COUNCIL plans to develop greenbelt land across Coventry are a ‘step closer to reality’ after a public inquiry lasting months, say opposition councillors.
A ‘warning’ that it amounts to a ‘developer’s charter’ comes from opposition Tory councillors who say, despite ‘significant opposition from local residents’, a Planning Inspector overseeing the inquiry has proposed only minor alterations to Coventry City Council’s so-called Local Plan for development.
All councillors will vote on the Local Plan on March 14, which would then go to further public consultation for six weeks before returning to the government-appointed Planning Inspector for final approval.
Long-standing plans for more than 20,000 homes would see Coventry build on ‘up to 10 per cent’ of greenbelt to accommodate population expansion and forecasts that would take city inhabitants to well over 400,000 by 2030.
Tory councillors representing Woodlands specifically point to plans for 2,250 new homes built on greenbelt land at Eastern Green, a new shopping centre the size of Canon Park, and several hectares of land for warehousing similar to that approved at Lyons Park off Browns Lane.
They said: “Until now, the greenbelt status of Eastern Green meant that planning applications for large scale developments were likely to be rejected by city planners. However, this decision means that bulldozers could move onto greenbelt land at Eastern Green within months.”
They argue brownfield sites should be developed before any greenbelt land is released, and have concerns about the impact on the transport network.
Labour council leaders have argued the Tories in power at the Council House before 2010 made similar proposals to green belt use, before the coalition government ripped up previous regional plans and forced councils to go back to the drawing board.
But Coventry Conservatives are calling for as review of population growth estimates which lie behind the Local Plan, in light of the UK’s imminent withdrawal from the European Union.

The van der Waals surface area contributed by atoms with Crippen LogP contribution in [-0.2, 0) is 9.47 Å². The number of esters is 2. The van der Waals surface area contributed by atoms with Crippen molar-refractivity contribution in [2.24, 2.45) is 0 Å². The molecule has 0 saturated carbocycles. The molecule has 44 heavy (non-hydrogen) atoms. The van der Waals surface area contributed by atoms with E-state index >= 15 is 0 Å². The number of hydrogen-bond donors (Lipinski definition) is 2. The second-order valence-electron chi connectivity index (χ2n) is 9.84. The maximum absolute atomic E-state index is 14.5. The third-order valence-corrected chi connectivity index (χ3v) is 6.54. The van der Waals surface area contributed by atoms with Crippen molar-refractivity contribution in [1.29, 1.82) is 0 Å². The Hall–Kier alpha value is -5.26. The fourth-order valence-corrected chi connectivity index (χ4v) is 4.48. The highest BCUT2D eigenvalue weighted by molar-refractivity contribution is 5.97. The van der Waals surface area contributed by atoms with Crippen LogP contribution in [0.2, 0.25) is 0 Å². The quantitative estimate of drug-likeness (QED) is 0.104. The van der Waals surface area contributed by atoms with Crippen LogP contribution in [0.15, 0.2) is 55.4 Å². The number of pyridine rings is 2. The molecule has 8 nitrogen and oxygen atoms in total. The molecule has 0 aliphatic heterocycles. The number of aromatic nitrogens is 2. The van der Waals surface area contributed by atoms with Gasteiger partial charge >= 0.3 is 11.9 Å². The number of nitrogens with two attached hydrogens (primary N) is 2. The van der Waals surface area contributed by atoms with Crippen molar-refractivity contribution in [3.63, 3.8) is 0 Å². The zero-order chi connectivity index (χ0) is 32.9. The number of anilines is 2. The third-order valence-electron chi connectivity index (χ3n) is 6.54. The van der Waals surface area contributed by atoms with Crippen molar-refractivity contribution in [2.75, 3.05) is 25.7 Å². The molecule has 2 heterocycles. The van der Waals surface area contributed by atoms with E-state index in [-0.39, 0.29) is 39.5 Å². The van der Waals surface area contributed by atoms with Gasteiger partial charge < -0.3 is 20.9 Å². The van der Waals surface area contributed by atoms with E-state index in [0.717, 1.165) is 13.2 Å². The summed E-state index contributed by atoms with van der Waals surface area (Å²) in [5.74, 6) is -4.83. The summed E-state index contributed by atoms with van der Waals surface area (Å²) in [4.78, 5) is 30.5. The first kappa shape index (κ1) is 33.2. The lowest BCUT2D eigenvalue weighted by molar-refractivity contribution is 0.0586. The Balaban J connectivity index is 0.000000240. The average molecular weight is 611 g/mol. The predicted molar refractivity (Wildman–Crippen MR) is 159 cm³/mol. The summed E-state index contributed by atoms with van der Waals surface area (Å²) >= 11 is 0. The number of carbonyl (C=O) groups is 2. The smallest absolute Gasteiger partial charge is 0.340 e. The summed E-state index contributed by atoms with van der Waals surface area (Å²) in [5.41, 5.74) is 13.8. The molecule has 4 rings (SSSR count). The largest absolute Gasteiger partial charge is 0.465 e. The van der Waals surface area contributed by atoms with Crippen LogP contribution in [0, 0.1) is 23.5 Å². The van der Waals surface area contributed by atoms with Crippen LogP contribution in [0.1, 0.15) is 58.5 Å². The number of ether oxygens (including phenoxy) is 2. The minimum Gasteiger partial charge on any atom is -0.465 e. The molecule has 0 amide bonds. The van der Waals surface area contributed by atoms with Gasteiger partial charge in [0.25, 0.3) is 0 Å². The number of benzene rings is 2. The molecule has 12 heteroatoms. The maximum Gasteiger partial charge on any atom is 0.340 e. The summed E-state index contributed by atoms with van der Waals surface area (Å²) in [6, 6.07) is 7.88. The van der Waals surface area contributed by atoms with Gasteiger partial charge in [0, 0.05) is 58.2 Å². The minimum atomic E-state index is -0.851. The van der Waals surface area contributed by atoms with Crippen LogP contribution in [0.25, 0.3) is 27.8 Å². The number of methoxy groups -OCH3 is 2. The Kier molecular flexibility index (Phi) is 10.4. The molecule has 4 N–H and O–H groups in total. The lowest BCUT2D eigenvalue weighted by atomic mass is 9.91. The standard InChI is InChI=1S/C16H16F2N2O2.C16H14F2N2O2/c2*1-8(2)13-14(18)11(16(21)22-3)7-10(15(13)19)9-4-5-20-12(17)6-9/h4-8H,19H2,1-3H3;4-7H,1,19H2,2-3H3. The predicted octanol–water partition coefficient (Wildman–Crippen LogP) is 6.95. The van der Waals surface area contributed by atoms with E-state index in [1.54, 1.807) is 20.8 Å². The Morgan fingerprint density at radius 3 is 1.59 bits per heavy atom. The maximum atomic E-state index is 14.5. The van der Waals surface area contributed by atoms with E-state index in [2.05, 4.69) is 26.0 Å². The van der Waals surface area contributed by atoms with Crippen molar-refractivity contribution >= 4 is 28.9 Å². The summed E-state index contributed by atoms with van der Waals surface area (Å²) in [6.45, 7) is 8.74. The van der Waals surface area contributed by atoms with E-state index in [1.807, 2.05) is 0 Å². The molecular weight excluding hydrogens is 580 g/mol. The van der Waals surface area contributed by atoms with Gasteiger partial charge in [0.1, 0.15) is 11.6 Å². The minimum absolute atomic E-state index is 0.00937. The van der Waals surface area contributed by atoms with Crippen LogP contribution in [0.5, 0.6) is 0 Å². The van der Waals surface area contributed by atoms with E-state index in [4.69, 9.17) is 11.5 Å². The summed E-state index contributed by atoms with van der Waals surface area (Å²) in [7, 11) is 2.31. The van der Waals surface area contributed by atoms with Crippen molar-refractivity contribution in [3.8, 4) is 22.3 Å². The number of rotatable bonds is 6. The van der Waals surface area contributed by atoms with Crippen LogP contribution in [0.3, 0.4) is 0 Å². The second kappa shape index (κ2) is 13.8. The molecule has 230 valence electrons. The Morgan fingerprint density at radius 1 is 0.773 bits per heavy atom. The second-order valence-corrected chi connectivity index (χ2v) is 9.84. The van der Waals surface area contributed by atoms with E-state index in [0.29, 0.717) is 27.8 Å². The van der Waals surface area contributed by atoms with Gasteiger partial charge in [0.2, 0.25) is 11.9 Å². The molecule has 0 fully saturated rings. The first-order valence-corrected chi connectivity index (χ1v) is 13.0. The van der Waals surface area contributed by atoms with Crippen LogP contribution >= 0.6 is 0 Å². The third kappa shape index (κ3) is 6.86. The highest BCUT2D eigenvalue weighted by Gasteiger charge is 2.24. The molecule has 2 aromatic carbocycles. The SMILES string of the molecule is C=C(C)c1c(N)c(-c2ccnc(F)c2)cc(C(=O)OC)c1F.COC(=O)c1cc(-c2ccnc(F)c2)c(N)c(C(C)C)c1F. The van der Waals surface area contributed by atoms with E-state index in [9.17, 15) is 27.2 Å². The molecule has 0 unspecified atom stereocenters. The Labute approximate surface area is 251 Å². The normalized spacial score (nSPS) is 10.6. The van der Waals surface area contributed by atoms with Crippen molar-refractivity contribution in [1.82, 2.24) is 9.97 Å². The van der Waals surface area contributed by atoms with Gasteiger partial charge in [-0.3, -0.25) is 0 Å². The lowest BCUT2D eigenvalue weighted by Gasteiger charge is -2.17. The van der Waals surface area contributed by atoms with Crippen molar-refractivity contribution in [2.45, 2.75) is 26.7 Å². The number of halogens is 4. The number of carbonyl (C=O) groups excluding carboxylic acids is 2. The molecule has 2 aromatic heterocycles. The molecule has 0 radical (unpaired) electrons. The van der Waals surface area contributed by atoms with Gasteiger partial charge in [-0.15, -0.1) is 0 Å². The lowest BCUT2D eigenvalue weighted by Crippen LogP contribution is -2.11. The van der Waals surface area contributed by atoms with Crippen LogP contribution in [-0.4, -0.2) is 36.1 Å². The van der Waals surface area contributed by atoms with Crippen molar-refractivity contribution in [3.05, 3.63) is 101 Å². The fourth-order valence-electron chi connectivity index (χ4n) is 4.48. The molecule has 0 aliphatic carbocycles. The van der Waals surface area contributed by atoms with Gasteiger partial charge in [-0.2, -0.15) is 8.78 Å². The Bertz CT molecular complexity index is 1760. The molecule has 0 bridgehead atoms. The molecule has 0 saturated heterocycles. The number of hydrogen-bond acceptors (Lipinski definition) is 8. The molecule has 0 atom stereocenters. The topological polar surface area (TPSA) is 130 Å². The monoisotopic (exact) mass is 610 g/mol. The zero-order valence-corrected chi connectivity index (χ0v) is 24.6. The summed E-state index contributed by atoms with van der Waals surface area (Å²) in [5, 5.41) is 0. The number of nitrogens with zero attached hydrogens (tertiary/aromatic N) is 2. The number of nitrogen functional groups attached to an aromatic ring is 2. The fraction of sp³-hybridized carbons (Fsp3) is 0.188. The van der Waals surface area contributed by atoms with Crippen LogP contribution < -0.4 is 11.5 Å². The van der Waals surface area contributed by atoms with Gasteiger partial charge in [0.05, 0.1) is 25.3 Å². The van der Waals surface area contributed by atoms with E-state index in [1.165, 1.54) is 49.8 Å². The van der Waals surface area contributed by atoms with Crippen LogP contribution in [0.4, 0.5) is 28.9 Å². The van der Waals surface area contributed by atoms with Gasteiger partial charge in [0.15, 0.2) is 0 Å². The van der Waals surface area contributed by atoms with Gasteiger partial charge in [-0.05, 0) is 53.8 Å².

Woodlands councillor Gary Ridley, said “This announcement will be deeply worrying for many people who will feel betrayed and ignored by this failing Labour-led council. This could have a huge impact on the local transport network and public services.
“We remain opposed to this plan and we’ll work towards achieving the best possible outcome for local residents. What we need is a local plan for local people – not a developer’s charter.”
Councillor Julia Lepoidevin said; “Much of the ‘evidence’ presented to the inquiry was based on erroneous projections about population growth. It’s also based on a real optimism about the ability of existing infrastructure to cope with these changes.”
Councillor Peter Male said; “This plan is a developer’s charter. Once the greenbelt is gone it’s gone forever yet this plan contains no safeguards for the greenbelt in the event that the economy slows or in light of the uncertainty surrounding Brexit.
“Greenbelt sites are cheaper to build on and they’re easier to market so it seems pretty obvious to me that on day one of this plan developers will head straight for Eastern Green.”
The Coventry Observer has contacted Coventry City Council’s Labour leaders for comment.